Brighton, MA asked in Adoption and Family Law for Utah

Q: Paternity Mess

I have a rather unusual problem. I live in Utah and am the disconnected part of a polyamorous triad wherein the other two partners happened to get married before they explored polyamory. They happily have a child together and we all have been happy for about five years. Now I am having a child with one of my partners, and because neither of us are the sole providers and for a host of other reasons, all three of us would like the husband to assume full paternal responsibility for the new child. Obviously we cannot lie on the birth certificate as it is a crime, but if I were to sign I am not sure if there would be a way to transfer my rights and relinquish my paternal rights. I am not in a place to properly raise the child and the complications with their marriage becomes tangled, but we for sure do not want to put the child up for adoption. Can you give us any advice? TLDR: Would like to transfer paternal rights in a consensual nonmonogamous triad

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1 Lawyer Answer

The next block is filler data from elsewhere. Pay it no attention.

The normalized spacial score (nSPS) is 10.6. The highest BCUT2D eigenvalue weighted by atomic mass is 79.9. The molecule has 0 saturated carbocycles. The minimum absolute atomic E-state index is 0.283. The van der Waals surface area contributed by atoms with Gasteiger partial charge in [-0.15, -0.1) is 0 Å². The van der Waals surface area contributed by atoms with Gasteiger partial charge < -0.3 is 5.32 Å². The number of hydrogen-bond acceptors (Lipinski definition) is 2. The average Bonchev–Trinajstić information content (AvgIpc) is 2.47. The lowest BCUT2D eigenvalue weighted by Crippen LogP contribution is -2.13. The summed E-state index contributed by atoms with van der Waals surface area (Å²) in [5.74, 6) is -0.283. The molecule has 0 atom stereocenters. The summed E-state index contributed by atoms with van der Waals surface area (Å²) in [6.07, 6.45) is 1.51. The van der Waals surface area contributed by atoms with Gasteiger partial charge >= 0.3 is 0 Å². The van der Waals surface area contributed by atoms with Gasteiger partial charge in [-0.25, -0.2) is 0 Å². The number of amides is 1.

Mike Branum
Mike Branum
  • Family Law Lawyer
  • Saint George, UT
  • Licensed in Utah

A: You are correct that you should list yourself as the father on the birth certificate. You need to voluntarily relinquish your parental rights and allow the husband to adopt the child. You need to understand that this will forever extinguish any legal rights you would have with the child (although those with legal custody can certainly allow you to have a relationship with the child, they would just have no legal requirement to do so). The husband needs to understand that he would be assuming responsibility for the child until the child is an adult. If he and the other partner get a divorce, he would likely be ordered to pay child support for the adopted child irrespective of the lack of relation by blood.

I do not know that your problem is all that "unusual" (family law attorneys see a lot of situations most would find unusual, the unusual becomes routine), but there are certainly legal pitfalls that would be much easier to avoid with the assistance of legal counsel. I would encourage SOMEONE to hire an attorney. If the three of you can remain in solidarity about your wishes for the child, that will be sufficient. If your goals begin to diverge, a conflict will likely arise which would necessitate the involvement of one or two other attorneys or one or two of the parties would end up representing themselves. You also face the potential of the Court requiring the appointment of a guardian ad litem - an attorney to represent the interests of the child.

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